Spot Gold Gains for Second Day as Equities Drop, Demand ReboundsDebarati Roy and John Deane
Spot gold prices advanced for a second day as global equities declined and on signs that physical demand is rebounding. Futures fluctuated before closing lower for the third time in four sessions.
Prices fell to a two-year low yesterday, wiping $560 billion from the value of central bank reserves. Sales from Australia’s Perth Mint surged after prices plunged, Treasurer Nigel Moffatt said. The U.S. mint has sold 122,000 ounces of American Eagle gold coins this month, compared with 62,000 ounces in March. The Standard & Poor’s 500 Index of shares fell as much as 2 percent today on signs of slowing corporate profit.
“People are buying gold after the earnings disappointed and stocks declined,” Adam Klopfenstein, a senior market strategist at Archer Financial Services Inc. in Chicago, said in a telephone interview. “A price drop of this kind has also brought in some physical demand.”
Gold for immediate delivery gained 0.7 percent to $1,377.43 an ounce at 2:10 p.m. in New York. Yesterday, prices touched $1,321.95, the lowest since January 2011, before erasing declines.
Bullion’s 14-day relative strength index was at 22.8, below the level of 30 that indicates to some analysts who study technical charts that a rebound may be imminent.
On the Comex in New York, gold futures for June delivery slid 0.3 percent to settle at $1,382.70, after gaining as much as 0.6 percent and dropping 1.6 percent. Trading was 36 percent higher than the average in the past 100 days for this time of day, according to data compiled by Bloomberg.
Futures slumped 13 percent in the two sessions through April 15, the most in three decades.
In India, the largest consumer, the plunge may make bullion more affordable, according to Mehul Choksi, the chief executive officer of Gitanjali Gems Ltd., the nation’s biggest retailer of jewelry and diamonds by sales.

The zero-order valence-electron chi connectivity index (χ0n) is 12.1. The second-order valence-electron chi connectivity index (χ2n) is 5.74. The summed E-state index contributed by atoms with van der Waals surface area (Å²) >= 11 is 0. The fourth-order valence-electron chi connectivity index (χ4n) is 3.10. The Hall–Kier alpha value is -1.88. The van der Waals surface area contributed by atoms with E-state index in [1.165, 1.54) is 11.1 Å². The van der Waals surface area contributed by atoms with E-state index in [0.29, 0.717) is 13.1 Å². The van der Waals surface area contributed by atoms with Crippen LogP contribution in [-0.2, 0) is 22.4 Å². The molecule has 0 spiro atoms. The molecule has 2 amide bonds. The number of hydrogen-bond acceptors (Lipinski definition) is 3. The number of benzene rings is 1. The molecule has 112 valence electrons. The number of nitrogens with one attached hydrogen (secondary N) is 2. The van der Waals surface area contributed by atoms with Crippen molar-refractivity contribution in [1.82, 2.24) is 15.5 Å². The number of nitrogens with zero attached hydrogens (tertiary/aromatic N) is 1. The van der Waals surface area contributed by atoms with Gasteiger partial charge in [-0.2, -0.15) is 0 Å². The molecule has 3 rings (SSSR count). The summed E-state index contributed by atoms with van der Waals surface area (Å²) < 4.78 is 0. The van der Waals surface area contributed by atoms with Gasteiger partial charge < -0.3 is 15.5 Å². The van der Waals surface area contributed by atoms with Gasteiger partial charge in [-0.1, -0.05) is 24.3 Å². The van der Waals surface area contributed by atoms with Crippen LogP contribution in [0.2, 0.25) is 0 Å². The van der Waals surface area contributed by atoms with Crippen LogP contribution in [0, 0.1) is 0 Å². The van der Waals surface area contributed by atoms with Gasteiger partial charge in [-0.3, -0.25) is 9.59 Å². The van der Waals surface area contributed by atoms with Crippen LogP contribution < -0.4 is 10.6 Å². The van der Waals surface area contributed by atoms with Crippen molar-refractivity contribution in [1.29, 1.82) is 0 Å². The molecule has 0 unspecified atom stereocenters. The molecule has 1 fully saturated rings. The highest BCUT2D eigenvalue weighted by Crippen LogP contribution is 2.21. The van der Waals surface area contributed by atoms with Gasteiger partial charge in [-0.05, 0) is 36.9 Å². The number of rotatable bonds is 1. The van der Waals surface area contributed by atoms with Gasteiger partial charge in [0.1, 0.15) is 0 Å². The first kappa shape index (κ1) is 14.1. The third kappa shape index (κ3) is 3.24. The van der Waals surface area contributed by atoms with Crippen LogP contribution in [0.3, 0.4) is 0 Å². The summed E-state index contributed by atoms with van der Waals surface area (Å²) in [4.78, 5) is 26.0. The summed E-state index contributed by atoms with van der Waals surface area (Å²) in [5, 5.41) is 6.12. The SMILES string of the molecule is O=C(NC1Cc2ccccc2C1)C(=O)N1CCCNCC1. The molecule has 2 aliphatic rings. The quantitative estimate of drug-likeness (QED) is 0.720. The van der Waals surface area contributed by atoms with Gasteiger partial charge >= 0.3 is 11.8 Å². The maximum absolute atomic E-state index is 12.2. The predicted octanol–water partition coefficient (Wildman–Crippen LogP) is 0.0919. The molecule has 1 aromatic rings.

Prices have lost 18 percent in 2013 after rising sixfold in a 12-year rally through last year. The metal slipped into a bear market on April 12 on speculation that central banks in Europe may sell holdings to raise funds and that a U.S. recovery would spur the Federal Reserve to rein in stimulus.
“I am not so sure we have seen the bottom, and prices could dip below $1,300 because the mood is still bearish,” Frank Lesh, a trader at FuturePath Trading in Chicago, said in a telephone interview.
Cyprus Finance Minister Haris Georgiades told Bloomberg Television that the country intends to sell part of its bullion reserves, while a decision on the sale needs to be approved by the nation’s central bank. The bank manages the country’s gold holdings of 13.9 metric tons, according to the World Gold Council.
Silver for immediate delivery fell 0.5 percent to $23.28 an ounce. The price dropped to $22.0713 yesterday, the lowest since October 2010.
On the New York Mercantile Exchange, platinum futures for July delivery slid 1 percent to settle at $1,435.40 an ounce. Palladium futures for June delivery fell 2.5 percent to $661.40 an ounce.